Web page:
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Tidal Pools are a Fascinating World by the Seashore

Veteran Saban resident leads us on a hike through volcanic rock to his favorite places

sunny 84 °F

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The tidal pools on the island of Saba, our fascinating hike for the day

Our last full day on the island of Saba featured a hike along its volcanic, rocky coastline to its tidal pools. We were guided by our ever-present driver, Garvis, who has lived on the island his whole life and everyone recommends to show visitors the pools. It has been one of his favorite places ever since growing up. He pointed out places he fished, climbed, and swam. Once at the pools, he showed us his favorites to relax and even take his children to teach them to swim.

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Saba’s pools are actually splash rather than tidal pools, as you see a pool being infused with more water from a big wave

Garvis picked up our group of four Americans at Juliana’s Hotel, and then drove us on the winding but stunningly scenic road to the airport. The Tidal Pools are just a short walk from there. The airport itself is gorgeously sited between the Pirate Cliffs and Cove Bay. The sun was shining brightly and the waters of Cove Bay and Spring Bay beyond it sparkled. Above them, Old Booby Hill - named after the birds that nest there - was a bright green cone. In the bay in front of us, a large mass of Sargasso seaweed had been brought in by the waves. The Sargasso is the brown streaks we saw on our flight in to St. Maarten. We were worried that it might be pollution or an oil spill, but it turned out to be completely natural. Some islands are upset about its bloom because it washes up on their pretty white beaches. Saba, of course, has none of those and doesn’t seem unduly concerned about it.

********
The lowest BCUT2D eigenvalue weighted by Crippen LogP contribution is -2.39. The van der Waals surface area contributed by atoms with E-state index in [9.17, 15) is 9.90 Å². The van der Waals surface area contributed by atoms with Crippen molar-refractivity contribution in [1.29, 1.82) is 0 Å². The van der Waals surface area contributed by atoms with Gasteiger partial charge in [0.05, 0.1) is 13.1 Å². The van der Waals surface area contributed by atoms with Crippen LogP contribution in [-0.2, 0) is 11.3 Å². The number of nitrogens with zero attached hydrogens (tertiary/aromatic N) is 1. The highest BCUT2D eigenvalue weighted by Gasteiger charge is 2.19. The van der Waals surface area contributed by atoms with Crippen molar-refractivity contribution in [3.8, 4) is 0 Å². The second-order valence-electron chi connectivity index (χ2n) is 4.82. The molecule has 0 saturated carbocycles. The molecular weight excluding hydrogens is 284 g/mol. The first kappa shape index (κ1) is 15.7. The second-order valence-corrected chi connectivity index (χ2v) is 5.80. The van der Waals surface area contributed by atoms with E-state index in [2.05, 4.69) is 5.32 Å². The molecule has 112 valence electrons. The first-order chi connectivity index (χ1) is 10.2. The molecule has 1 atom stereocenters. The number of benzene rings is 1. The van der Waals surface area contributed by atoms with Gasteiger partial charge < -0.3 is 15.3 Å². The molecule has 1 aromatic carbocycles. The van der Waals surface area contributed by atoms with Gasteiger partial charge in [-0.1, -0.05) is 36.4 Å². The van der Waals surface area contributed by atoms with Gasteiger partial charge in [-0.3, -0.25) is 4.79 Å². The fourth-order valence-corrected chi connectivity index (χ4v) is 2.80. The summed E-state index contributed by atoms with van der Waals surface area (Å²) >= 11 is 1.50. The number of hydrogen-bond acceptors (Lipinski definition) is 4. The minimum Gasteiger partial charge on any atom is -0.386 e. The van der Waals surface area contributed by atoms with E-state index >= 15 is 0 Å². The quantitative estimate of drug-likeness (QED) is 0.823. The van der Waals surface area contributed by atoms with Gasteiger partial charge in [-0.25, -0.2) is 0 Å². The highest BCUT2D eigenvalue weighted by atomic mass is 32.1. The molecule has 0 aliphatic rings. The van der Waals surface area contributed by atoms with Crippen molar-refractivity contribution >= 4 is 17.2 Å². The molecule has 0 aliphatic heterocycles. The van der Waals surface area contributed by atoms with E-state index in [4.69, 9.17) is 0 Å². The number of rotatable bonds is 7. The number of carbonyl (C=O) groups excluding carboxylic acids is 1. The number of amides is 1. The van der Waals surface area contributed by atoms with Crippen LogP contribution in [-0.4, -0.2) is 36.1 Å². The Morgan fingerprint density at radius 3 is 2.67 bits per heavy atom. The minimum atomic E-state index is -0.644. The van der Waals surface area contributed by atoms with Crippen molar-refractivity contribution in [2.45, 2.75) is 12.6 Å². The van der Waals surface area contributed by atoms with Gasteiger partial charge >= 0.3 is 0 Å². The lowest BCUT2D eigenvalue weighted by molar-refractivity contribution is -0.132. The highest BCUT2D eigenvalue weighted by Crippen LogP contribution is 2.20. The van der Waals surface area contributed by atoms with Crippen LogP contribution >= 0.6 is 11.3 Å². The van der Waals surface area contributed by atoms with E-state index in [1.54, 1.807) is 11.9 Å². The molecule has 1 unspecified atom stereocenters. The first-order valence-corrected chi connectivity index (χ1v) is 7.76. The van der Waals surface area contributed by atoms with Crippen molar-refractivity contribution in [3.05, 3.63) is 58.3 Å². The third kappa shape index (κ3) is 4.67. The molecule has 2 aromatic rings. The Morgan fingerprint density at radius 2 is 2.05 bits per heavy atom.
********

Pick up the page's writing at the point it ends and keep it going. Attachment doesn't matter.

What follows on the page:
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Any drive on Saba includes looking out the windows as the island’s stunning scenery

After a short walk past an abandoned and ruined boiler for sugarcane or indigo, and through some scrub brush, we arrived at the moonscape of jagged, volcanic rocks. There are yellow blazes painted here and there to navigate yourself to the pools, but we had Garvis to show us the way. When the going got tricky, he reminded the four of us in single file to step where he stepped, to avoid loose rocks and follow the easiest path. First, he took us on an overlook of the tidal pools - which are actually splash pools. Rather than being created by a receding tide, they are actually formed by larger waves splashing over the rocks and creating the pools. So, the pools were not necessarily connected to the ocean at high tide then split off when it receded. Rather it was the opposite. The biggest and most advanced waves filled in or replenished these areas.

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Cove Bay, with its Sargasso brought in by waves, and Spring Bay beyond

We admired the pools, pointing out coral and even some fish we could see swimming around in them from above. He then showed us the “path” down to the pools and let us make our choice. It was a 10-foot drop with a rope hanging halfway down. He demonstrated the descent and we were immediately game for attempting it. I set my camera bag/backpack against some rocks and slung my camera around my back ready to go. Max, who plays adult amateur hockey beat me to the punch and was the first to descend. He did it without mishap - balancing on the uneven and slippery after dropping the last several feet. I went next. I scrambled down, lowering myself on the rope and finding footholds u til my feet hung about three feet from the rocks. I landed okay, overbalanced, stepped across the narrow arm of a tidal pool, then slipped on the wet rocks and my foot went into the pool. Not a gold medal “plant” — a bit over-rotated the Olympic judges might say. Jenny and Ellen followed next. Not to critique their landings, but both involved water and one involved pulling Garvis, who was trying to steady us upon our landings, into the water with them!

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The crystal clear pools are filled with spiny sea urchins

This was our rite of passage, though. We entered into a beautiful and secret world. We marveled at the dozens of spiny sea urchins in the pools. We were fascinated by the coral formations growing in them - half-formed Brain Corals and yellow tubular ones. And the fish! There were tiny, yellow and black Sergeant Majors darting about. Their were guppies, crabs, and even a Finding Nemo Clownfish. Then we noticed the tiny snails! Their little purple legs pulled them along the surface of the rocks underneath the water. We oohed and ahhed over each little pool and its own little ecosystem. We took pictures and videos, exploring further and further as the series of tide pools stretched along the shoreline.

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It was interesting to see coral growing in these tiny pools